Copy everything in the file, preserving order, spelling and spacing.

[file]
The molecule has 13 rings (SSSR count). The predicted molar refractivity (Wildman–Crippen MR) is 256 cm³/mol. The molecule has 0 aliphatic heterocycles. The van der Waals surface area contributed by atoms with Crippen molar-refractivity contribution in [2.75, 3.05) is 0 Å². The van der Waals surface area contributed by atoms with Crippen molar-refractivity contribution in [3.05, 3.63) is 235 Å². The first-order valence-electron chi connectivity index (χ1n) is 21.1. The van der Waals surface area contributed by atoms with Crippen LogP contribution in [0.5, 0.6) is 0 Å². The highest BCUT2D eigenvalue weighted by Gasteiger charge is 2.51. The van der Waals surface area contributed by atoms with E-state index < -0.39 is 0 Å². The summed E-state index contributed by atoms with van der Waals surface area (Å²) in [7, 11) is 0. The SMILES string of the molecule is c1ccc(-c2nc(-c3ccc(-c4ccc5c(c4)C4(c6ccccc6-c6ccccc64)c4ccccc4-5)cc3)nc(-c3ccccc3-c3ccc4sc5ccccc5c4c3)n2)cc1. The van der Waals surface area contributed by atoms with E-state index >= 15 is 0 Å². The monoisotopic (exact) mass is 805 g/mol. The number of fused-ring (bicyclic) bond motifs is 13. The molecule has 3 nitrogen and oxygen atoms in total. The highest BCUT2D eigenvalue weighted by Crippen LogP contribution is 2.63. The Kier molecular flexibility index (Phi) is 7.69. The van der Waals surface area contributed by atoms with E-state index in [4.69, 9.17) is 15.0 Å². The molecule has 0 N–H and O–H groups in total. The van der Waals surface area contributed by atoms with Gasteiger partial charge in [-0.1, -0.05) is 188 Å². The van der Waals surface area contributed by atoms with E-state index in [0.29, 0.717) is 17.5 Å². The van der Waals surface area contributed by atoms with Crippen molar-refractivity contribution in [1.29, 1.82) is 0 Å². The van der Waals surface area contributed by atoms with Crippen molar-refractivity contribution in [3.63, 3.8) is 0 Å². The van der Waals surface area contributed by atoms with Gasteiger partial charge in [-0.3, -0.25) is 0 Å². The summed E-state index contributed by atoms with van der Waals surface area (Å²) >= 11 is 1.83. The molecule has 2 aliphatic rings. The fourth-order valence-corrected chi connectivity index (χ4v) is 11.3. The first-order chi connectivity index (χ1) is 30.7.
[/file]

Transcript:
The molecule has 13 rings (SSSR count). The predicted molar refractivity (Wildman–Crippen MR) is 256 cm³/mol. The molecule has 0 aliphatic heterocycles. The van der Waals surface area contributed by atoms with Crippen molar-refractivity contribution in [2.75, 3.05) is 0 Å². The van der Waals surface area contributed by atoms with Crippen molar-refractivity contribution in [3.05, 3.63) is 235 Å². The first-order valence-electron chi connectivity index (χ1n) is 21.1. The van der Waals surface area contributed by atoms with Crippen LogP contribution in [0.5, 0.6) is 0 Å². The highest BCUT2D eigenvalue weighted by Gasteiger charge is 2.51. The van der Waals surface area contributed by atoms with E-state index < -0.39 is 0 Å². The summed E-state index contributed by atoms with van der Waals surface area (Å²) in [7, 11) is 0. The SMILES string of the molecule is c1ccc(-c2nc(-c3ccc(-c4ccc5c(c4)C4(c6ccccc6-c6ccccc64)c4ccccc4-5)cc3)nc(-c3ccccc3-c3ccc4sc5ccccc5c4c3)n2)cc1. The van der Waals surface area contributed by atoms with E-state index >= 15 is 0 Å². The monoisotopic (exact) mass is 805 g/mol. The number of fused-ring (bicyclic) bond motifs is 13. The molecule has 3 nitrogen and oxygen atoms in total. The highest BCUT2D eigenvalue weighted by Crippen LogP contribution is 2.63. The Kier molecular flexibility index (Phi) is 7.69. The van der Waals surface area contributed by atoms with E-state index in [4.69, 9.17) is 15.0 Å². The molecule has 0 N–H and O–H groups in total. The van der Waals surface area contributed by atoms with Gasteiger partial charge in [-0.1, -0.05) is 188 Å². The van der Waals surface area contributed by atoms with E-state index in [0.29, 0.717) is 17.5 Å². The van der Waals surface area contributed by atoms with Crippen molar-refractivity contribution in [1.29, 1.82) is 0 Å². The van der Waals surface area contributed by atoms with Crippen molar-refractivity contribution in [3.63, 3.8) is 0 Å². The van der Waals surface area contributed by atoms with Gasteiger partial charge in [-0.3, -0.25) is 0 Å². The summed E-state index contributed by atoms with van der Waals surface area (Å²) >= 11 is 1.83. The molecule has 2 aliphatic rings. The fourth-order valence-corrected chi connectivity index (χ4v) is 11.3. The first-order chi connectivity index (χ1) is 30.7.